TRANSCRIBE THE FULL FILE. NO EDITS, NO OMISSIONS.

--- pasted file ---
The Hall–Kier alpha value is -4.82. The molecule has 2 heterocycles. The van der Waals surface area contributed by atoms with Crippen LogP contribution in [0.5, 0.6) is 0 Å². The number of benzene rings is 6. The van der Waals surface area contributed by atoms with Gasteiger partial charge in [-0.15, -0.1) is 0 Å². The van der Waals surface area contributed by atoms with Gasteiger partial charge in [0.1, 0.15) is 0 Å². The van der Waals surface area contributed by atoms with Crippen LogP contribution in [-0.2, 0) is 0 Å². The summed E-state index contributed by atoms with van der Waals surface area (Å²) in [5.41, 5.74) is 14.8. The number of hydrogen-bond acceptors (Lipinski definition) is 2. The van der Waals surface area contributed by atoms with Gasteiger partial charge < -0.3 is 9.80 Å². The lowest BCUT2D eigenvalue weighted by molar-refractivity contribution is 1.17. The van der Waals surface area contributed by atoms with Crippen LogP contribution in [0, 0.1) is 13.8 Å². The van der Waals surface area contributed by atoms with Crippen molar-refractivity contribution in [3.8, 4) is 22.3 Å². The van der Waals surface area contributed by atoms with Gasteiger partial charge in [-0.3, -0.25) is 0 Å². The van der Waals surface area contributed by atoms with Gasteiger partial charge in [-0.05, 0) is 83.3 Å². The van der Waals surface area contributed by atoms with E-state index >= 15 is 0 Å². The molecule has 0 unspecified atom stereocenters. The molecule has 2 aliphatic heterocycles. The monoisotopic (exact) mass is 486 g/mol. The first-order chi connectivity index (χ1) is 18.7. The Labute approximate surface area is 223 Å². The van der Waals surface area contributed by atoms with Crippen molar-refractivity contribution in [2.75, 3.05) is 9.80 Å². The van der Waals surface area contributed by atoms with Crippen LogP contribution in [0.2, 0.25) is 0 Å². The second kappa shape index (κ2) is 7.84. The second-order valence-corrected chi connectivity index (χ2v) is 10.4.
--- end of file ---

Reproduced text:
The Hall–Kier alpha value is -4.82. The molecule has 2 heterocycles. The van der Waals surface area contributed by atoms with Crippen LogP contribution in [0.5, 0.6) is 0 Å². The number of benzene rings is 6. The van der Waals surface area contributed by atoms with Gasteiger partial charge in [-0.15, -0.1) is 0 Å². The van der Waals surface area contributed by atoms with Gasteiger partial charge in [0.1, 0.15) is 0 Å². The van der Waals surface area contributed by atoms with Crippen LogP contribution in [-0.2, 0) is 0 Å². The summed E-state index contributed by atoms with van der Waals surface area (Å²) in [5.41, 5.74) is 14.8. The number of hydrogen-bond acceptors (Lipinski definition) is 2. The van der Waals surface area contributed by atoms with Gasteiger partial charge < -0.3 is 9.80 Å². The lowest BCUT2D eigenvalue weighted by molar-refractivity contribution is 1.17. The van der Waals surface area contributed by atoms with Crippen LogP contribution in [0, 0.1) is 13.8 Å². The van der Waals surface area contributed by atoms with Crippen molar-refractivity contribution in [3.8, 4) is 22.3 Å². The van der Waals surface area contributed by atoms with Gasteiger partial charge in [-0.3, -0.25) is 0 Å². The van der Waals surface area contributed by atoms with Gasteiger partial charge in [-0.05, 0) is 83.3 Å². The van der Waals surface area contributed by atoms with E-state index >= 15 is 0 Å². The molecule has 0 unspecified atom stereocenters. The molecule has 2 aliphatic heterocycles. The monoisotopic (exact) mass is 486 g/mol. The first-order chi connectivity index (χ1) is 18.7. The Labute approximate surface area is 223 Å². The van der Waals surface area contributed by atoms with Crippen molar-refractivity contribution in [2.75, 3.05) is 9.80 Å². The van der Waals surface area contributed by atoms with Crippen LogP contribution in [0.2, 0.25) is 0 Å². The second kappa shape index (κ2) is 7.84. The second-order valence-corrected chi connectivity index (χ2v) is 10.4.